As SEF has grown, more and more clients are coming to them on their own. “They know about us,” explains Mushwana. “They know the reputation of SEF. Clients even go out and encourage other people in the villages to come and join SEF because they know it helps. I fell in love with that and I have developed a great passion for the work.”
Most recently, SEF has adopted use of Grameen Foundation’s Progress out of Poverty Index (PPI) for their purposeful outreach to people living in conditions of poverty. Since they begun implementation last year, SEF has rolled-out the PPI in all but six SEF branches. PPI roll-out is due for complete implementation in 2014. The switch from the PWR to the PPI, explains de Wit, was closely linked to their success and growth: “When institutions are small, you tend to be able really motivate staff….Everybody is around the same mission. But as organizations get bigger and bigger, people get further and further away from the core leadership. And you find much more that you have to have a systems approach.” The PPI, explains de Wit, allows for auditing of the poverty data collected, where SEF can go back and check the data collected by staff, a task that is much more difficult to do when working with PWR data. De Wit also notes that the PWR can be quite expensive compared with the PPI, as “it takes a good deal of training for the staff to be able to do it well.” PPI is also linked to international and national poverty lines, allowing SEF to benchmark and measure the poverty gap between national and other poverty rates and client poverty rates – an important statistic for poverty-focused MFIs.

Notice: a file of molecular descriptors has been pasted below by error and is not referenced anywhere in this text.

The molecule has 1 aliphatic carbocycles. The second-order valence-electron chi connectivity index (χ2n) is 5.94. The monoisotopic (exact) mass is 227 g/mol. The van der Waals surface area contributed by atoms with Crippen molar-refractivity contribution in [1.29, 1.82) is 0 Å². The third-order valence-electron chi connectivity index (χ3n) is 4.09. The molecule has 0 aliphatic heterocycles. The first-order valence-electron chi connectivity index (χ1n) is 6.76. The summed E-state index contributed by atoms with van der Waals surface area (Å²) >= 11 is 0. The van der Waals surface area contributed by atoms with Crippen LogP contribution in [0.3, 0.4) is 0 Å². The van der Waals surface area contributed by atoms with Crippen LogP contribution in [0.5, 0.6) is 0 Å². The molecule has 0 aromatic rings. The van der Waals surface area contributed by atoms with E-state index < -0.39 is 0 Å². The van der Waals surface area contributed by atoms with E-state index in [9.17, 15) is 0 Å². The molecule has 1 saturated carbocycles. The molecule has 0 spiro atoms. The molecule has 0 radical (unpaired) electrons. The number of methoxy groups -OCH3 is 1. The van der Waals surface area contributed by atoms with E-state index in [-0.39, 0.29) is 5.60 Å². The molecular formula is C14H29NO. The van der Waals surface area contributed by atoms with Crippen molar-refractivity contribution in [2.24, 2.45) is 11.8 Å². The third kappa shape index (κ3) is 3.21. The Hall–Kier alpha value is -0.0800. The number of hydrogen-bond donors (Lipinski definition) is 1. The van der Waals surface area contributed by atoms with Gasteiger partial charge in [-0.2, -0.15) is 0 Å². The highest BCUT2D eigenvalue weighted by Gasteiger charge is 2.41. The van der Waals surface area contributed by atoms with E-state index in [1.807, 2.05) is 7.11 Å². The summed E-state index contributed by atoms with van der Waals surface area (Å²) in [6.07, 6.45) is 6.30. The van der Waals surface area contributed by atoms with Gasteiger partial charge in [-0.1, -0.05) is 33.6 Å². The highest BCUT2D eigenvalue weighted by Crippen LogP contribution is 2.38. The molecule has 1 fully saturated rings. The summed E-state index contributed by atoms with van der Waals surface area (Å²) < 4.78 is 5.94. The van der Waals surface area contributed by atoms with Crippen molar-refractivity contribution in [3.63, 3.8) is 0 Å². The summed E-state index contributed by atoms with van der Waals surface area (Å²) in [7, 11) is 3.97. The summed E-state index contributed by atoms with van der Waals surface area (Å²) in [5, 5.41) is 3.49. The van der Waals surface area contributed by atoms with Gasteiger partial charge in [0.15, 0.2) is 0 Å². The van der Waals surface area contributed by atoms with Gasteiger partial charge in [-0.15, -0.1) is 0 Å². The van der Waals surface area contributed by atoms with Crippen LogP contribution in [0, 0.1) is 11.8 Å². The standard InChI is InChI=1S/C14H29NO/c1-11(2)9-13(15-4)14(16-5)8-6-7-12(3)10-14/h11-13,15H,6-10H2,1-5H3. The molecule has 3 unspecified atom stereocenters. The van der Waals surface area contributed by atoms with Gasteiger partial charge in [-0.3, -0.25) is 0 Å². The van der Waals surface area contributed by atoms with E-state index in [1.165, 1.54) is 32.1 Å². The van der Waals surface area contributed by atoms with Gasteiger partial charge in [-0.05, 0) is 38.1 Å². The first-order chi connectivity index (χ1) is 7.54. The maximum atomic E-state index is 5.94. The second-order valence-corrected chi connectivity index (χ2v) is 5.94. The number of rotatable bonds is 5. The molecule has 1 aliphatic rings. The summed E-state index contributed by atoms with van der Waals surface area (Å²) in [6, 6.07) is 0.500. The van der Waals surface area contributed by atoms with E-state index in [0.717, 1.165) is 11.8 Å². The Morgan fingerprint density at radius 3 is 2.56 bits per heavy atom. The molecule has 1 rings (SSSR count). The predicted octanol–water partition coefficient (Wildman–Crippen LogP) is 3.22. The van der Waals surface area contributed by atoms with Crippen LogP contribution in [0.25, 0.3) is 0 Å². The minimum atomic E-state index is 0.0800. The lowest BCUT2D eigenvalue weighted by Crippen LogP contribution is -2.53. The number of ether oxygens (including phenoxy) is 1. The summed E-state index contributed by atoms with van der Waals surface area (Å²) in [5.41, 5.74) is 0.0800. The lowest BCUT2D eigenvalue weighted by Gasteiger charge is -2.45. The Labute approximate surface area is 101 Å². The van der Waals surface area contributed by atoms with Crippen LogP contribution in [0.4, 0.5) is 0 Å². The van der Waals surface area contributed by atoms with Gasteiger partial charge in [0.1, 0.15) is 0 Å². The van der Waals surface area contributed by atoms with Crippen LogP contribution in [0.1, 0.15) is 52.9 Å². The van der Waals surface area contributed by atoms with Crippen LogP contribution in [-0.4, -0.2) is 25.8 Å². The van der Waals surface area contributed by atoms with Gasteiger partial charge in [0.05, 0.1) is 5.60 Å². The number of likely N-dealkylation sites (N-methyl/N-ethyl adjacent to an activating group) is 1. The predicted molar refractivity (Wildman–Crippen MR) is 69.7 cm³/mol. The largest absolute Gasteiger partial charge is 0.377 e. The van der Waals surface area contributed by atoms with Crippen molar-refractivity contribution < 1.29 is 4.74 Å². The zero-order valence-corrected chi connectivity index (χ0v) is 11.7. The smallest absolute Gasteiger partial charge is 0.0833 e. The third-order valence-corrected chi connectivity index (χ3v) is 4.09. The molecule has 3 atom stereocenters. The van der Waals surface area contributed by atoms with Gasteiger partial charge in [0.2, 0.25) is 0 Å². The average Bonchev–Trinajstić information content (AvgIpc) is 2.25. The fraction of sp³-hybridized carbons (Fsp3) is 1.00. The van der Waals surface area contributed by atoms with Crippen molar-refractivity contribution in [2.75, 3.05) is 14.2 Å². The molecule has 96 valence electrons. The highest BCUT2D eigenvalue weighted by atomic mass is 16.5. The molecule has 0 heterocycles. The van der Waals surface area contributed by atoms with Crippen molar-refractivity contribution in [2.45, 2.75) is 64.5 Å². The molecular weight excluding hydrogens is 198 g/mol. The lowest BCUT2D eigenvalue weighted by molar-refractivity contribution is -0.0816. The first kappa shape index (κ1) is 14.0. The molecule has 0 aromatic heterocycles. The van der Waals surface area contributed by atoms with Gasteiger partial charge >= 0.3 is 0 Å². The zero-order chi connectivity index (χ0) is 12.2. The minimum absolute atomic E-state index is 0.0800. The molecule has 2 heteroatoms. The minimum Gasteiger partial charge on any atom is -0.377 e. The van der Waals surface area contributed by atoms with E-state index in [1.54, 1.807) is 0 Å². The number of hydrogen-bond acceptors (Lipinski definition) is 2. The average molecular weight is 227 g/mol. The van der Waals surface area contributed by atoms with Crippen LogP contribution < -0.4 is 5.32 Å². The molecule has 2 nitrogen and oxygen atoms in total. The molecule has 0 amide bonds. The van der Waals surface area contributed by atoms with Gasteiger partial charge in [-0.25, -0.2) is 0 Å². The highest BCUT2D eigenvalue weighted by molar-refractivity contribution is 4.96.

Next in the Series
Join us for the next post in this series where we will hear again from SEF leadership, this time on SEF Moving forward: Plans for a Truelift Achiever. Also take a look at this first post in this series, About Small Enterprise Foundation (SEF): Truelift Achiever.
Thank you to John de Wit and Esido Mushwana for taking the time to share your experience. We look forward to continuing to learn from SEF.
Pingback: About Small Enterprise Foundation (SEF): Truelift Achiever | Truelift
Pingback: SEF Moving forward: Plans for a Truelift Achiever | Truelift